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Whipsiderry avaliaçãos
Qualidade em um dia bom: 2.0
Consistência do surf: 3.0
Nível de dificuldade: 3.0
Multidões: 3.0

Overall: 3.0

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Surf Report Feed

Whipsiderry Swell Statistics, Autumn: All Swell – Any Wind

The figure describes the combination of swells directed at Whipsiderry through an average northern hemisphere autumn and is based upon 7252 NWW3 model predictions since 2006 (values every 3 hours). The wave model does not forecast wind or surf right at the shore so we have chosen the best grid node based on what we know about Whipsiderry. In this particular case the best grid node is 32 km away (20 miles).

The rose diagram illustrates the distribution of swell sizes and swell direction, while the graph at the bottom shows the same thing but lacks direction information. Five colours represent increasing wave sizes. Very small swells of less than 0.5m (1.5 feet) high are shown in blue. These happened only 11% of the time. Green and yellow illustrate increasing swell sizes and red shows the highest swells, greater than >3m (>10ft). In either graph, the area of any colour is proportional to how commonly that size swell was forecast.

The diagram implies that the dominant swell direction, shown by the longest spokes, was W, whereas the the dominant wind blows from the WSW. Because the wave model grid is out to sea, sometimes a strong offshore wind blows largest waves away from Whipsiderry and offshore. We group these with the no surf category of the bar chart. To keep it simple we don't show these in the rose diagram. Because wind determines whether or not waves are clean enough to surf at Whipsiderry, you can view an alternative image that shows only the swells that were predicted to coincide with glassy or offshore wind conditions. In a typical northern hemisphere autumn, swells large enough to cause surfable waves at Whipsiderry run for about 66% of the time.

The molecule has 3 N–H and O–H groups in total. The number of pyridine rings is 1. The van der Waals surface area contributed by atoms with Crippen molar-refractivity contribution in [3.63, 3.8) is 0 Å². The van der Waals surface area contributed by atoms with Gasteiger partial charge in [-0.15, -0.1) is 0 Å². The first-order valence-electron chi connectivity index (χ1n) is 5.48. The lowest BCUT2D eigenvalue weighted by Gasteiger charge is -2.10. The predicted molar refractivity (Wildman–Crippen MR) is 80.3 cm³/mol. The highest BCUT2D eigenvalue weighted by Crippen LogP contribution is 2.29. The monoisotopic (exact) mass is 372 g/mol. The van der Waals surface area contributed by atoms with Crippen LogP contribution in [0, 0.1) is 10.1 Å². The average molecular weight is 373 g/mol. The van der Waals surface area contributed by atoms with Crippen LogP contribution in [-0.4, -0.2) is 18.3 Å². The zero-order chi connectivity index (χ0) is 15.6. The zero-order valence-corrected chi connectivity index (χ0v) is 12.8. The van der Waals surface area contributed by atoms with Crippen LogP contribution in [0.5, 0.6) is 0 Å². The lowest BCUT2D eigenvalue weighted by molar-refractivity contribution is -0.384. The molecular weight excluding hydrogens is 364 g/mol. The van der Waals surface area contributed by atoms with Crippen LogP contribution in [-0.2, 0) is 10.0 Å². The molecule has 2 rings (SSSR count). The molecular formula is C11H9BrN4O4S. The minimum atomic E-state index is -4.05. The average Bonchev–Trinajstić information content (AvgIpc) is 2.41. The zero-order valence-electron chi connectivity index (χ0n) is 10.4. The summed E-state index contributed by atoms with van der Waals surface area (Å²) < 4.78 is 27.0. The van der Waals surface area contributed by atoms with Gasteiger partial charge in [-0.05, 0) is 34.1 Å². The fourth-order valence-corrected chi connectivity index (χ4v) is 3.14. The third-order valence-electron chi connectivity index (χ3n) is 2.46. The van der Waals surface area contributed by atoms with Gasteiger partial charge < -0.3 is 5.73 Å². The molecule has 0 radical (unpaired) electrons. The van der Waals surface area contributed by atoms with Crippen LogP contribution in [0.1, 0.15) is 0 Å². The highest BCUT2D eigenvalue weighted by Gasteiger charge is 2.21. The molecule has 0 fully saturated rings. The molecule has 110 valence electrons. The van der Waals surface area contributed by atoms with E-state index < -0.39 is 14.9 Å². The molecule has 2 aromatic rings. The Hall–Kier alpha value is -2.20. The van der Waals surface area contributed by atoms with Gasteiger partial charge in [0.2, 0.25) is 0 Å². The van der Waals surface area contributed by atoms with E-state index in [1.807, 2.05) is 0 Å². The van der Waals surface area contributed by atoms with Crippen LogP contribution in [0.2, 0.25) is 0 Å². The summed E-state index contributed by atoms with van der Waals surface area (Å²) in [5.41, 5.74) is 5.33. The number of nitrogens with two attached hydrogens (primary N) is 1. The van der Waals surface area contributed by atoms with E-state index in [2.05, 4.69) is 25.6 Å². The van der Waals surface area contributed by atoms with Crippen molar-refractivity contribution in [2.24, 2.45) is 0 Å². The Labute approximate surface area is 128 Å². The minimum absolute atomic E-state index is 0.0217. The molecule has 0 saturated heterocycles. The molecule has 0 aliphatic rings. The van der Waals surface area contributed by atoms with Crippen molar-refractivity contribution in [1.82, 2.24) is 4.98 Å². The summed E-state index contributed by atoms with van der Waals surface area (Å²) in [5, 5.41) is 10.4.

IMPORTANT: Beta version feature! Swell heights are open water values from NWW3. There is no attempt to model near-shore effects. Coastal wave heights will generally be less, especially if the break does not have unobstructed exposure to the open ocean.